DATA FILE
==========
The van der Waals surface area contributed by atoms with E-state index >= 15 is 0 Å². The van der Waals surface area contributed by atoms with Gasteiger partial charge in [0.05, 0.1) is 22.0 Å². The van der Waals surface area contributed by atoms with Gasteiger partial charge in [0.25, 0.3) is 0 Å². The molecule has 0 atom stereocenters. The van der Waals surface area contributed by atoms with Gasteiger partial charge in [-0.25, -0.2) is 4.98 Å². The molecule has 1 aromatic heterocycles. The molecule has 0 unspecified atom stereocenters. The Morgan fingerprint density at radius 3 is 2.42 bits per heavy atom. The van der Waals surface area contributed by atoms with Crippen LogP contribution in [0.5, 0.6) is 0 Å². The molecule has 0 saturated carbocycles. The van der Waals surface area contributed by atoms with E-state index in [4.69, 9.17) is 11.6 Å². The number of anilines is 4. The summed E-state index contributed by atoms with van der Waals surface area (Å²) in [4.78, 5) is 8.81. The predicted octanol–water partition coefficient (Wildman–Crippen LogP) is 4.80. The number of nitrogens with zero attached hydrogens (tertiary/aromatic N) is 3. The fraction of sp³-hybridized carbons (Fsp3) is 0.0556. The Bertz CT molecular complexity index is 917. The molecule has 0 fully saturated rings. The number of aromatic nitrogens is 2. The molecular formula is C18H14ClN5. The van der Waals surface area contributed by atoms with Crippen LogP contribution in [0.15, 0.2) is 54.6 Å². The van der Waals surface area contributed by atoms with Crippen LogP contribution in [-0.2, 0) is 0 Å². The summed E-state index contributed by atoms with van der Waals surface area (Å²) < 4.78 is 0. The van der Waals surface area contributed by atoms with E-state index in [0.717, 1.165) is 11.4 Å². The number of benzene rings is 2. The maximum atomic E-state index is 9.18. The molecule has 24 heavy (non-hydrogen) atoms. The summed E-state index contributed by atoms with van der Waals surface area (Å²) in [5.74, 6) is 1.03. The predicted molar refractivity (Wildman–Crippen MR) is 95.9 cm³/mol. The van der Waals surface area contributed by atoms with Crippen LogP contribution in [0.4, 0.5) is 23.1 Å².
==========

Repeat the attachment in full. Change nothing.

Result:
The van der Waals surface area contributed by atoms with E-state index >= 15 is 0 Å². The van der Waals surface area contributed by atoms with Gasteiger partial charge in [0.05, 0.1) is 22.0 Å². The van der Waals surface area contributed by atoms with Gasteiger partial charge in [0.25, 0.3) is 0 Å². The molecule has 0 atom stereocenters. The van der Waals surface area contributed by atoms with Gasteiger partial charge in [-0.25, -0.2) is 4.98 Å². The molecule has 1 aromatic heterocycles. The molecule has 0 unspecified atom stereocenters. The Morgan fingerprint density at radius 3 is 2.42 bits per heavy atom. The van der Waals surface area contributed by atoms with Crippen LogP contribution in [0.5, 0.6) is 0 Å². The molecule has 0 saturated carbocycles. The van der Waals surface area contributed by atoms with E-state index in [4.69, 9.17) is 11.6 Å². The number of anilines is 4. The summed E-state index contributed by atoms with van der Waals surface area (Å²) in [4.78, 5) is 8.81. The predicted octanol–water partition coefficient (Wildman–Crippen LogP) is 4.80. The number of nitrogens with zero attached hydrogens (tertiary/aromatic N) is 3. The fraction of sp³-hybridized carbons (Fsp3) is 0.0556. The Bertz CT molecular complexity index is 917. The molecule has 0 fully saturated rings. The number of aromatic nitrogens is 2. The molecular formula is C18H14ClN5. The van der Waals surface area contributed by atoms with Crippen LogP contribution in [0.15, 0.2) is 54.6 Å². The van der Waals surface area contributed by atoms with Crippen LogP contribution in [-0.2, 0) is 0 Å². The summed E-state index contributed by atoms with van der Waals surface area (Å²) < 4.78 is 0. The van der Waals surface area contributed by atoms with E-state index in [0.717, 1.165) is 11.4 Å². The number of benzene rings is 2. The maximum atomic E-state index is 9.18. The molecule has 24 heavy (non-hydrogen) atoms. The summed E-state index contributed by atoms with van der Waals surface area (Å²) in [5.74, 6) is 1.03. The predicted molar refractivity (Wildman–Crippen MR) is 95.9 cm³/mol. The van der Waals surface area contributed by atoms with Crippen LogP contribution in [0.4, 0.5) is 23.1 Å².